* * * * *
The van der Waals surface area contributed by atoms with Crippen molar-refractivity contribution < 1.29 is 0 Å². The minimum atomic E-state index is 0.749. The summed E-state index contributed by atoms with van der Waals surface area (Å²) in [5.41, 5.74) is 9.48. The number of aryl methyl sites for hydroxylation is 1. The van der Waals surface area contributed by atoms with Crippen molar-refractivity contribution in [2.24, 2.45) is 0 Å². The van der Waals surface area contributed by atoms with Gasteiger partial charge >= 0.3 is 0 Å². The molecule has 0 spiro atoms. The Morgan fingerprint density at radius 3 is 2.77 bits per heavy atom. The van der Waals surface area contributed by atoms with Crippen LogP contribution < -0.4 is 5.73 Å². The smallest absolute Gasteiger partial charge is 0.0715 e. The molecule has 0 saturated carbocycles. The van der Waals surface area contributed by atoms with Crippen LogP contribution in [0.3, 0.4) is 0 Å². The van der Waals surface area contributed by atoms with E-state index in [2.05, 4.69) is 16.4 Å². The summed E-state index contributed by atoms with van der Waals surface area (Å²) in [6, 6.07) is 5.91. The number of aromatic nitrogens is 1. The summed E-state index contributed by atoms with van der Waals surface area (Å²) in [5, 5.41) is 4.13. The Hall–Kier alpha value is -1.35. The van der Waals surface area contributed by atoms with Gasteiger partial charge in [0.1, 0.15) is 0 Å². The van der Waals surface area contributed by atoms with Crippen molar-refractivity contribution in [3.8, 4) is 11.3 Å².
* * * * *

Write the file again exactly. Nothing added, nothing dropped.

The van der Waals surface area contributed by atoms with Crippen molar-refractivity contribution < 1.29 is 0 Å². The minimum atomic E-state index is 0.749. The summed E-state index contributed by atoms with van der Waals surface area (Å²) in [5.41, 5.74) is 9.48. The number of aryl methyl sites for hydroxylation is 1. The van der Waals surface area contributed by atoms with Crippen molar-refractivity contribution in [2.24, 2.45) is 0 Å². The van der Waals surface area contributed by atoms with Gasteiger partial charge >= 0.3 is 0 Å². The molecule has 0 spiro atoms. The Morgan fingerprint density at radius 3 is 2.77 bits per heavy atom. The van der Waals surface area contributed by atoms with Crippen LogP contribution < -0.4 is 5.73 Å². The smallest absolute Gasteiger partial charge is 0.0715 e. The molecule has 0 saturated carbocycles. The van der Waals surface area contributed by atoms with Crippen LogP contribution in [0.3, 0.4) is 0 Å². The van der Waals surface area contributed by atoms with E-state index in [2.05, 4.69) is 16.4 Å². The summed E-state index contributed by atoms with van der Waals surface area (Å²) in [6, 6.07) is 5.91. The number of aromatic nitrogens is 1. The summed E-state index contributed by atoms with van der Waals surface area (Å²) in [5, 5.41) is 4.13. The Hall–Kier alpha value is -1.35. The van der Waals surface area contributed by atoms with Gasteiger partial charge in [0.1, 0.15) is 0 Å². The van der Waals surface area contributed by atoms with Crippen molar-refractivity contribution in [3.8, 4) is 11.3 Å².